James Blaszko is a first-generation American, raised in a Polish-Pakistani household. He directs and choreographs multidisciplinary productions that range from large-scale Greek adaptation to site-specific solo performance. In Boston, he worked as a Creative Producer for ArtsEmerson/Howlround and made his professional directing debut at the American Repertory Theatre (Cyclops: A Satyr Play). James now resides in Harlem, where he develops new plays at Dojo Theatre Company (It’s Not About My Mother, High Mantis) and supports work at the intersection of opera, theatre, and dance. James has worked with Harlem Stage, Big Dance Theatre, Concrete Temple Theatre, |the claque|, Bronx Opera, Beth Morrison Projects, Opera Theatre of St. Louis, Opera Omaha, and visual artist Jeff Stark.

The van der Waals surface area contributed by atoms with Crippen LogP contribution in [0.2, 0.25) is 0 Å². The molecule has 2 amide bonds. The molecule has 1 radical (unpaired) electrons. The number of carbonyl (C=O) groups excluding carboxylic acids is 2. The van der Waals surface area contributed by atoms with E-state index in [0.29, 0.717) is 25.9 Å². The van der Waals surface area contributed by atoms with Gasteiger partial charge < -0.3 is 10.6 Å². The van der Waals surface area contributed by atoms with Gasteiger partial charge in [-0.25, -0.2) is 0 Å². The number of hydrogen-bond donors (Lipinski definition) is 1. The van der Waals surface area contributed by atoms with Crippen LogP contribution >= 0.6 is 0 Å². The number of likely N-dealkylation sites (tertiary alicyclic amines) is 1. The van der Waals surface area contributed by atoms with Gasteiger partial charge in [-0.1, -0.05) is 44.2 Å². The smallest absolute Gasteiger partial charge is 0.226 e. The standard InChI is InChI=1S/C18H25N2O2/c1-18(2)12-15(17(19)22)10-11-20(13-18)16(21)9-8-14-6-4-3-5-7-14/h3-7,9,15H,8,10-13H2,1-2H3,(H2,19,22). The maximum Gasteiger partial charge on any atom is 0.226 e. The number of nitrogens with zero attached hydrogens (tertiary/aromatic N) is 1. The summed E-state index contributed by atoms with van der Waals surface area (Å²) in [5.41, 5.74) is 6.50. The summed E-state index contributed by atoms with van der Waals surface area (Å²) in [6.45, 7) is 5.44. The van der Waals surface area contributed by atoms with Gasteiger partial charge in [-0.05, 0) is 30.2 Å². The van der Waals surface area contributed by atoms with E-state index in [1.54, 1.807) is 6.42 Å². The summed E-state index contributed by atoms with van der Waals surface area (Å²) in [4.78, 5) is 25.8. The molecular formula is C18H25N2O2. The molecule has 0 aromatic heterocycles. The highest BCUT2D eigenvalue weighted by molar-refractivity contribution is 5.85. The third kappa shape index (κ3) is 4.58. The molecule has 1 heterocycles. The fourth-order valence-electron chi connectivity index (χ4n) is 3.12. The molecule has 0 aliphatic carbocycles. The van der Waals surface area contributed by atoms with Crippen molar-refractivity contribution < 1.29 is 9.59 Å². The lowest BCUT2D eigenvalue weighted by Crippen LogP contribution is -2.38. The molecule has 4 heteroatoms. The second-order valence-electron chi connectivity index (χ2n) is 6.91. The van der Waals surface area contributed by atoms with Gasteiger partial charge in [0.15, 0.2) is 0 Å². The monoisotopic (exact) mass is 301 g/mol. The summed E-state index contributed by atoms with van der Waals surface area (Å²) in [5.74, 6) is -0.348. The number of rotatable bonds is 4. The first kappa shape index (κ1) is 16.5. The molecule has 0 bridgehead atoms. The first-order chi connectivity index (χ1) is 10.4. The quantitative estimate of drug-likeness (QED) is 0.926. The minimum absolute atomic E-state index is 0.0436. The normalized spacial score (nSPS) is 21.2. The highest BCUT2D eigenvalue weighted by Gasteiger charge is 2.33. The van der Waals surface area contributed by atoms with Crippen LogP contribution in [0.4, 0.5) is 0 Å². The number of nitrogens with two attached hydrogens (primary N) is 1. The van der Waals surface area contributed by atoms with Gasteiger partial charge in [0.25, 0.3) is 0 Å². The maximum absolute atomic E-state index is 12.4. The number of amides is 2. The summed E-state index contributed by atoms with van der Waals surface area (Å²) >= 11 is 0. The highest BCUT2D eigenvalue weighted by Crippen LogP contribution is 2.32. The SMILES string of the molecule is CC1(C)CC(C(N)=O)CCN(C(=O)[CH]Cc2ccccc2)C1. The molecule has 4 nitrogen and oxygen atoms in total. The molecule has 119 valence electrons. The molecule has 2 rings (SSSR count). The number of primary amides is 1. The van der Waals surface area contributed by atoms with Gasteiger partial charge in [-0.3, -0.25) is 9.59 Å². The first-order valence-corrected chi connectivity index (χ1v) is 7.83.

Where were you born?
I was born in New Britain, Connecticut.
Where do you live/work?
I currently live in NYC but travel around the country for work.
What fuels your desire to act/create?
Everything around me fuels my desire to create. I strive to make work that reflects, celebrates, and interrogates the world in which we live, and I best understand that world by experiencing it firsthand. My curiosity and intrigue for the unknown has taken me down bizarre and exciting paths, and I am consistently inspired by the diverse lives and stories I encounter along the way. There is so much beauty in the world, and inviting it into my own life is inspirational to my work.
The best thing about being an artist is...
Sharing your work with others. There is something so very human in telling stories with friends and strangers alike, and in live arts you get to create these shared moments in the same space. Exploring something beautiful, tragic, joyous, or downright confusing—it’s something many don’t often make the time for in their daily lives.
The biggest obstacle in working with self is?